Are these contradictions more or less stark than the temporal contradictions Aseem experiences when he sees someone from centuries ago in his present day?
Why do you think he focuses on whether he can change the present by interacting with a past that only he can see, instead of whether he can do anything about the clear contradictions everyone can see in his present?
3. At Aseem's lowest and/or most existential moment, "He wonders whether complexity and vastness are sufficient conditions for a slow awakening, a coming-to-consciousness."
What does that mean to you? Is it Aseem's attempt at self-care? Telling himself that, even though he has an analytical tool that nobody else in his timeline seems to possess, it's not the right tool to help Delhi and therefore he should stop worrying so much?
Or is he still strategizing? Taking a step back to consider how he can use his tool differently?
As always, we would love to hear your thoughts! If you want to read more of Vandana Singh's work, check out her Philip K. Dick Award shortlisted collection, Ambiguity Machines and Other Stories.
"Another Story or A Fisherman of the Inland Sea," Ursula K. LeGuin
If you enjoyed this story, Le Guin spent decades writing stories and novels set in the vast universe that includes Hain.
We really love the intersection of hard science and an appreciation for the arts that Le Guin builds into her worlds. Her stories, this one especially, play less like pieces of fiction about a far-flung world, but rather historical artifacts or primary documents sent from that world.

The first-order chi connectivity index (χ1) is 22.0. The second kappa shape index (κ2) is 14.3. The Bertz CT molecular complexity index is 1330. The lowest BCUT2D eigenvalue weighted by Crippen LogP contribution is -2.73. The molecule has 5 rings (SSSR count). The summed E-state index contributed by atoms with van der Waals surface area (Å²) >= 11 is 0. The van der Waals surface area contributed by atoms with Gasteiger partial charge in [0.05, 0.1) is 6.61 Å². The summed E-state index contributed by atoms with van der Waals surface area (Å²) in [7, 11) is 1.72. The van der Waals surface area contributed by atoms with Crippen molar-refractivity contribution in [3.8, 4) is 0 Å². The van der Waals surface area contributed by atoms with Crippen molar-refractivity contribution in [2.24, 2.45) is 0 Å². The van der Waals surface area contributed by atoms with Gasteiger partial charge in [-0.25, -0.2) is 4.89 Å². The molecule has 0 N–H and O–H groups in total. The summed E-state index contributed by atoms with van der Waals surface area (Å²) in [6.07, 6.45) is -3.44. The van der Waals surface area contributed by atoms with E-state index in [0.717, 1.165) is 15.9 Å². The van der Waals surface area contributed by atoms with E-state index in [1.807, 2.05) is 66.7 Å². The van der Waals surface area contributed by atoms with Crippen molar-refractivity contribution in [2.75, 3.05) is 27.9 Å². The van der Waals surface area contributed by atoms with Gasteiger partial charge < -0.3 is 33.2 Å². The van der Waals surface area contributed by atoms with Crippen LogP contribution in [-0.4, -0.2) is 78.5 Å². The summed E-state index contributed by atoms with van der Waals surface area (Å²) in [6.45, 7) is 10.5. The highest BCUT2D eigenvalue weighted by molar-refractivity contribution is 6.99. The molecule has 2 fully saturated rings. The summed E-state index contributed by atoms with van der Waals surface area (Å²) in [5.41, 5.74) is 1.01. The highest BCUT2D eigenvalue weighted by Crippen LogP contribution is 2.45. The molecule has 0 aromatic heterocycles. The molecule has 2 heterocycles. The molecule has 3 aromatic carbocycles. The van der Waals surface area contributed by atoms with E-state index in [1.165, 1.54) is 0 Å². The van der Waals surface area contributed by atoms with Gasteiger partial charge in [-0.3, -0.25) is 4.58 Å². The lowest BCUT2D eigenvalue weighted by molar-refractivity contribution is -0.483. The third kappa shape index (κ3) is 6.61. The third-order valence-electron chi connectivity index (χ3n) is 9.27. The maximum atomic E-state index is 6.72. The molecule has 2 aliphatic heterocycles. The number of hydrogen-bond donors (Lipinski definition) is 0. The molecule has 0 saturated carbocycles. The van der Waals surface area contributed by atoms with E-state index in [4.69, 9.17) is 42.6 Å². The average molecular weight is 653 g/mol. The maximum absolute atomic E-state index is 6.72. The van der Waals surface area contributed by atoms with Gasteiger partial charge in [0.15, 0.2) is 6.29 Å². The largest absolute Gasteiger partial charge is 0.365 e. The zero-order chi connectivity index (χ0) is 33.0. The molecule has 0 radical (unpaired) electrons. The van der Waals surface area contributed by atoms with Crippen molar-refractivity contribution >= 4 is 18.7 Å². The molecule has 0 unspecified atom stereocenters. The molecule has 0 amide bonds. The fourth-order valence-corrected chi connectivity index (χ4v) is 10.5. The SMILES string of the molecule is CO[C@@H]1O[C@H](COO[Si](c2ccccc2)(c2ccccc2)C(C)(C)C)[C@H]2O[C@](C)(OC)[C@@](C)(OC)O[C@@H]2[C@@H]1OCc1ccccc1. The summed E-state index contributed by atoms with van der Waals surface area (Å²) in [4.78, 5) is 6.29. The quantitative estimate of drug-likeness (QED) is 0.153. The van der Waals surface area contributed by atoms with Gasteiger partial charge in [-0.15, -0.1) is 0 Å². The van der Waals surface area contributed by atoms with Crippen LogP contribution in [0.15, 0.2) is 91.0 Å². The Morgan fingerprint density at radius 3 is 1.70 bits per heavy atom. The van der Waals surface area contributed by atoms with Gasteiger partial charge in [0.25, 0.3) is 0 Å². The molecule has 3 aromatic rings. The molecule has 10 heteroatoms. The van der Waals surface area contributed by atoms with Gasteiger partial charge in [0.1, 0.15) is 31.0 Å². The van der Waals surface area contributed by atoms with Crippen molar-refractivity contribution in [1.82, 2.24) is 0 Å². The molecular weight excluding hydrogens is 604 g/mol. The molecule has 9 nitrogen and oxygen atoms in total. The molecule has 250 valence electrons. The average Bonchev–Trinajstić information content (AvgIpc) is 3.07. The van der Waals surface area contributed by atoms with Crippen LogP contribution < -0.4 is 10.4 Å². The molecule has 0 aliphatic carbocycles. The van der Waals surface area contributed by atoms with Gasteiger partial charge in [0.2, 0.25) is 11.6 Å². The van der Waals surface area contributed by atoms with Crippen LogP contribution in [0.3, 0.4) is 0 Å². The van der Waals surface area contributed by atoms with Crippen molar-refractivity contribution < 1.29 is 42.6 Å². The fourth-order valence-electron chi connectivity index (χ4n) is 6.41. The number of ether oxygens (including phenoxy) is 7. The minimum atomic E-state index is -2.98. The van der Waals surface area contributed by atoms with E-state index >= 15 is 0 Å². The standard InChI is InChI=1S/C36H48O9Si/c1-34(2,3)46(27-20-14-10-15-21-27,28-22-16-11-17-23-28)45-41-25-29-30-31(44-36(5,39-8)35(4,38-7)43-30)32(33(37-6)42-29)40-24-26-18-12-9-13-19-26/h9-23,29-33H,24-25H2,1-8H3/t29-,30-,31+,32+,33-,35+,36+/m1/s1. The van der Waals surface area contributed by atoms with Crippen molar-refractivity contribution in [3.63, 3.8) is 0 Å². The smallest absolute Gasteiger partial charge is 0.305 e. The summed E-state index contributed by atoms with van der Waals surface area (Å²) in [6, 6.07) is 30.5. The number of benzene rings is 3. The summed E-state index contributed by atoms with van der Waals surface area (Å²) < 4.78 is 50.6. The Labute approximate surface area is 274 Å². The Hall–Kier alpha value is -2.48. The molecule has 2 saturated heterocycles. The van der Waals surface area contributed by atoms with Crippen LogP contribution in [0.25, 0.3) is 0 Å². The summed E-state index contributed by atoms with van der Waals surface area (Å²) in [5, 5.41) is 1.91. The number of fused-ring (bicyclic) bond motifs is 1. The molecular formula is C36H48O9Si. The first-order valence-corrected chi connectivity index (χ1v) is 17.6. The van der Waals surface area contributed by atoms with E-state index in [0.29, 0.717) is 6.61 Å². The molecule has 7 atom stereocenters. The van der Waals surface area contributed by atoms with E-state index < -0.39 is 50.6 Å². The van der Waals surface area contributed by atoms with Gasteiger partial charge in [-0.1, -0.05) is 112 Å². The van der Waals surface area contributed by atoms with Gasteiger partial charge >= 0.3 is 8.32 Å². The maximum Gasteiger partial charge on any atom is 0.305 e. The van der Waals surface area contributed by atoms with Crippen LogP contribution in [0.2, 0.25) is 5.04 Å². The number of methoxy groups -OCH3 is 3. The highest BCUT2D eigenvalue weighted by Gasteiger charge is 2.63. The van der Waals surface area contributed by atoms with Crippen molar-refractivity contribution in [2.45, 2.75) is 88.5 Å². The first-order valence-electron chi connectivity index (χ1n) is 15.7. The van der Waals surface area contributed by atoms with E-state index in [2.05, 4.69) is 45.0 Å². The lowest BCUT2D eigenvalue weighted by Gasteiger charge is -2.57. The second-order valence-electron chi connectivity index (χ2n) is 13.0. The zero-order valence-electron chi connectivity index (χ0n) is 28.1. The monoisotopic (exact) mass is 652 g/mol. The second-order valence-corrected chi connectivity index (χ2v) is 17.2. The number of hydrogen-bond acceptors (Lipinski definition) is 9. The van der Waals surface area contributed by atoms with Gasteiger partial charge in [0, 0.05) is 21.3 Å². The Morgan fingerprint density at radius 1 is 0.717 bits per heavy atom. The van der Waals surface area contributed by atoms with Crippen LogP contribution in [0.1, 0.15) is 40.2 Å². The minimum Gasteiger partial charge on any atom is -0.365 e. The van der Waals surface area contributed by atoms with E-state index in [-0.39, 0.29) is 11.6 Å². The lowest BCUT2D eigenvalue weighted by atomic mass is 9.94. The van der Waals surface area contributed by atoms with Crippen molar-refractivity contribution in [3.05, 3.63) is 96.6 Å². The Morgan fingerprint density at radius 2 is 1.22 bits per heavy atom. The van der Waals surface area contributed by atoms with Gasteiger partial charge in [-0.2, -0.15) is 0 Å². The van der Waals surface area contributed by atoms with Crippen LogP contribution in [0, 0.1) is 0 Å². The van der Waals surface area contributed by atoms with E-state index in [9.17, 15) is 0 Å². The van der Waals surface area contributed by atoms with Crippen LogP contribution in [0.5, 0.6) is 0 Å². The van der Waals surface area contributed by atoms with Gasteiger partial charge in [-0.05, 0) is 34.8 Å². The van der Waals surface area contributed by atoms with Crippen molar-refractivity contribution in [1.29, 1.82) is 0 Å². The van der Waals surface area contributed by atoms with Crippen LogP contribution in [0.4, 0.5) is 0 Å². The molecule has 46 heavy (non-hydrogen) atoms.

This attitude of hyper-realism in science fiction is indicated in the introduction to Le Guin's Hain novel, The Left Hand of Darkness:
"The purpose of a thought-experiment, as the term was used by Schrodinger and other physicists, is not to predict the future – indeed Schrodinger’s most famous thought-experiment goes to show that the "future," on the quantum level, cannot be predicted – but to describe reality, the present world.
Science fiction is not predictive; it is descriptive."
So with that in mind, let's get to some discussion questions!
1. Considering Le Guin's idea that Science fiction is not predictive, but descriptive, what about her world or life do you feel she was describing with "Another Story?" What about your life did you see described in the story?
2. Hideo begins his transmission with the warning: "Story is our only boat for sailing on the river of time, but in the great rapids and the winding shallows, no boat is safe."
This seems to indicate that Hideo believes stories to be imperfect transfers of information. A message can become garbled. Intent can be warped.
How do you think this affects Hideo's feelings about the story he is telling now? What about his attitude towards the titular story that he always begged his mother to tell?
And what about the fact that, at the end of the story, Hideo "sails on the river of time" himself by accidentally transporting himself 18 years into the past? Does this disprove his poetic thesis, or is Hideo considering his own existence a story in itself?